Can you imagine teaching middle grades students for more than four decades?
As a middle school principal, I had the opportunity to work with just such a teacher. Barry Krizan taught three generations of our community’s young adolescents and has reached “legend” status. This is how Barry did it.
Respect and Relationships
- Create a climate that empowers students to take ownership of their classroom. Teach respect for property and people.
- Make a connection. The better you know your students, the better you will understand the circumstances surrounding their behavior. You’ll be less likely to jeopardize your relationships with them.
- Know your students beyond the classroom. Attend student activities outside the school day to build positive relationships with students and parents.
- Express the expectation that every student will be successful academically, emotionally, and socially. Consider tending to the emotional needs of students as a project, not a problem.
- Help students develop self-confidence and a positive outlook on life. Catch students being good and give them ample praise. Help a shy student become more outgoing. Express your pleasure in having a perpetually happy student in class. Your response to a wrong answer might be “I never thought about it that way, but let’s take another look.”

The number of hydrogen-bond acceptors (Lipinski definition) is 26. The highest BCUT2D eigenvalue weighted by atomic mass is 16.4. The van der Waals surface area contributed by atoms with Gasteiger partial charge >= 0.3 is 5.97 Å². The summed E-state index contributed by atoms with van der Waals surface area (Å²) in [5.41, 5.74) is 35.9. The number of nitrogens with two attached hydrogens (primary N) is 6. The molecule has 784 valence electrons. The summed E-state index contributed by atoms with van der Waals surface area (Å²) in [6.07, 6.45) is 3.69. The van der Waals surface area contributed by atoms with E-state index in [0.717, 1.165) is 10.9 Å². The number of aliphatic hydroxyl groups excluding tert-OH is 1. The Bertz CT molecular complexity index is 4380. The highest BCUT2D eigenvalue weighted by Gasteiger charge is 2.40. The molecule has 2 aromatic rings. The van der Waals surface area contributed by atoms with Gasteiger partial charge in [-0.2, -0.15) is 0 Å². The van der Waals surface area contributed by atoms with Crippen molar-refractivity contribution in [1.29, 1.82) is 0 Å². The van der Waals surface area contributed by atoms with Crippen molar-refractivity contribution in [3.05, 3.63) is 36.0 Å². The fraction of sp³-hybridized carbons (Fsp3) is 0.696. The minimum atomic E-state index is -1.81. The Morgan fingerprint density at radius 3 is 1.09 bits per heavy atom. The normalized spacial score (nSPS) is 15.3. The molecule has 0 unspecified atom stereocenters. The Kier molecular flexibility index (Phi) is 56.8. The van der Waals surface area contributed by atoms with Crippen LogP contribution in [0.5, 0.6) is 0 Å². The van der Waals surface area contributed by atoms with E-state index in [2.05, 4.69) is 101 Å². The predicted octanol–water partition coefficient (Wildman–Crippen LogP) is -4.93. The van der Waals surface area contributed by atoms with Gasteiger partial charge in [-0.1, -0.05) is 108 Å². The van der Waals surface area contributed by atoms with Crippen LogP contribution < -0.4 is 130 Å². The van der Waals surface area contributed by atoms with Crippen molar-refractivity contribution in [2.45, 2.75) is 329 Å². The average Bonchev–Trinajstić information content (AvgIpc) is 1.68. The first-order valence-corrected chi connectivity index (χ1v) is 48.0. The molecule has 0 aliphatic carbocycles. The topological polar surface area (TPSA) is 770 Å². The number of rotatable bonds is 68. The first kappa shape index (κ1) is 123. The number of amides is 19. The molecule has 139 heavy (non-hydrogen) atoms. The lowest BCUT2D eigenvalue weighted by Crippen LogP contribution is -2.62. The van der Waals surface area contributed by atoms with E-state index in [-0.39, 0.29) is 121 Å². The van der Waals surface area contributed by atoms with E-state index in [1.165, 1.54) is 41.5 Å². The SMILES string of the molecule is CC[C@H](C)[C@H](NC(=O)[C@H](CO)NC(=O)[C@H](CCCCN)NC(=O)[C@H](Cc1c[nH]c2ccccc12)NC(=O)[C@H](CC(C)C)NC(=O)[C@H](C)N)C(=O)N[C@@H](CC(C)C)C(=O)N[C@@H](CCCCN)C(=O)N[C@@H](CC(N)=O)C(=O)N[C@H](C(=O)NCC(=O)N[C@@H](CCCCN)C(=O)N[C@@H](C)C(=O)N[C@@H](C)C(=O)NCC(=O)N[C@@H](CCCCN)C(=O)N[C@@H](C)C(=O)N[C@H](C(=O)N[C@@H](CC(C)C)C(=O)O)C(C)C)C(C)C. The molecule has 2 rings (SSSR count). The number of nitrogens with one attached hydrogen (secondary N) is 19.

- Model strong ethics and morals at all times.
- Keep students excited about learning. Laugh at yourself and think like a middle school student. Add nonsensical, humorous answers as options on multiple-choice quizzes or tests.
- Encourage students to become lifelong learners. If you travel to an interesting place, bring back artifacts to share.
- Build on young adolescents’ need to interact with peers by including group and partner work.
- Give students a choice in learning activities, such as reports, letters to a friend, journals, drawings, interviews, comic strips, songs, poems, and plays.
- Because young adolescents are competitive, provide low-risk, non-threatening contests that facilitate and reinforce learning. Make it clear that the objective is learning
- Recognize that eye contact and head or hand gestures serve as subtle reminders that the teacher is in charge.
- Be creative and realize that what may work with one student may not work with another.
- Be responsive, not reactive when dealing with discipline.
- Be authoritative and firm without raising your voice. Exhaust every alternative before removing a student from the class.
Be a Legend
Relationships are the foundation of effective teaching. Treat everyone equally and place others’ interests and needs ahead of your own. Make everyone you encounter a better person.
That’s what legends are made of.
Previously published in Middle Ground magazine, August 2012